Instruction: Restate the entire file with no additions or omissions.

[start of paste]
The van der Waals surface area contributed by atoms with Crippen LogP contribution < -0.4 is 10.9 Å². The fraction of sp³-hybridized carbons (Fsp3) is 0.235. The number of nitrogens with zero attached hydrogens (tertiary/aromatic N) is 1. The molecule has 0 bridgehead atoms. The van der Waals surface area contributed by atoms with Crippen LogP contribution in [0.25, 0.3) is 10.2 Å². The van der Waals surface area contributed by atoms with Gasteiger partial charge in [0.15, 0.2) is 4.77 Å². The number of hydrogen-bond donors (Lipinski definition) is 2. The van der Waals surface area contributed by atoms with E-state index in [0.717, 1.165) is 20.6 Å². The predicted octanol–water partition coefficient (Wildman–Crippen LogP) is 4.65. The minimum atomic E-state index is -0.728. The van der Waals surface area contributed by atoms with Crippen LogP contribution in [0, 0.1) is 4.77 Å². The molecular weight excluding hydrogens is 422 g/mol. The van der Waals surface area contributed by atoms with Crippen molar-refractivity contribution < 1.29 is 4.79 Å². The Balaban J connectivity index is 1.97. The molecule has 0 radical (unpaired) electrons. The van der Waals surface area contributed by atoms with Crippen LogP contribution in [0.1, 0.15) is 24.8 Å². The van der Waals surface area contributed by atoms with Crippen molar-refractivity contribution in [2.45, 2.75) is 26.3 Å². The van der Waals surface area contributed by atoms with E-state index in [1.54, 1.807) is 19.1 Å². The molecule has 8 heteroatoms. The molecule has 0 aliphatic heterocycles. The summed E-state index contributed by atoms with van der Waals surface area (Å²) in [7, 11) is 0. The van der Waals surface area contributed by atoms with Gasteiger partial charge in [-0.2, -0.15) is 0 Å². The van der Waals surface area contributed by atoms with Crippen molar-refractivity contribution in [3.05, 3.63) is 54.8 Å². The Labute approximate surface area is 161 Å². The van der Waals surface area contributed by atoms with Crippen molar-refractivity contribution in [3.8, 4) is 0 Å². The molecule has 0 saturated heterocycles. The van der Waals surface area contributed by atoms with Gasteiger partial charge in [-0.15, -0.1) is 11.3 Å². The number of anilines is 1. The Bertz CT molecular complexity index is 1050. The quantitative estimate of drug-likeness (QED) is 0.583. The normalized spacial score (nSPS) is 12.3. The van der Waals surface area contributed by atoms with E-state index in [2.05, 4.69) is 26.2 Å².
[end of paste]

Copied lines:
The van der Waals surface area contributed by atoms with Crippen LogP contribution < -0.4 is 10.9 Å². The fraction of sp³-hybridized carbons (Fsp3) is 0.235. The number of nitrogens with zero attached hydrogens (tertiary/aromatic N) is 1. The molecule has 0 bridgehead atoms. The van der Waals surface area contributed by atoms with Crippen LogP contribution in [0.25, 0.3) is 10.2 Å². The van der Waals surface area contributed by atoms with Gasteiger partial charge in [0.15, 0.2) is 4.77 Å². The number of hydrogen-bond donors (Lipinski definition) is 2. The van der Waals surface area contributed by atoms with E-state index in [0.717, 1.165) is 20.6 Å². The predicted octanol–water partition coefficient (Wildman–Crippen LogP) is 4.65. The minimum atomic E-state index is -0.728. The van der Waals surface area contributed by atoms with Crippen LogP contribution in [0, 0.1) is 4.77 Å². The molecular weight excluding hydrogens is 422 g/mol. The van der Waals surface area contributed by atoms with Crippen molar-refractivity contribution < 1.29 is 4.79 Å². The Balaban J connectivity index is 1.97. The molecule has 0 radical (unpaired) electrons. The van der Waals surface area contributed by atoms with Crippen LogP contribution in [0.1, 0.15) is 24.8 Å². The van der Waals surface area contributed by atoms with Crippen molar-refractivity contribution in [2.45, 2.75) is 26.3 Å². The van der Waals surface area contributed by atoms with E-state index in [1.54, 1.807) is 19.1 Å². The molecule has 8 heteroatoms. The molecule has 0 aliphatic heterocycles. The summed E-state index contributed by atoms with van der Waals surface area (Å²) in [7, 11) is 0. The van der Waals surface area contributed by atoms with Gasteiger partial charge in [-0.2, -0.15) is 0 Å². The van der Waals surface area contributed by atoms with Crippen molar-refractivity contribution in [3.05, 3.63) is 54.8 Å². The Labute approximate surface area is 161 Å². The van der Waals surface area contributed by atoms with Crippen molar-refractivity contribution in [3.8, 4) is 0 Å². The molecule has 0 saturated heterocycles. The van der Waals surface area contributed by atoms with Gasteiger partial charge in [-0.15, -0.1) is 11.3 Å². The number of anilines is 1. The Bertz CT molecular complexity index is 1050. The quantitative estimate of drug-likeness (QED) is 0.583. The normalized spacial score (nSPS) is 12.3. The van der Waals surface area contributed by atoms with E-state index in [2.05, 4.69) is 26.2 Å².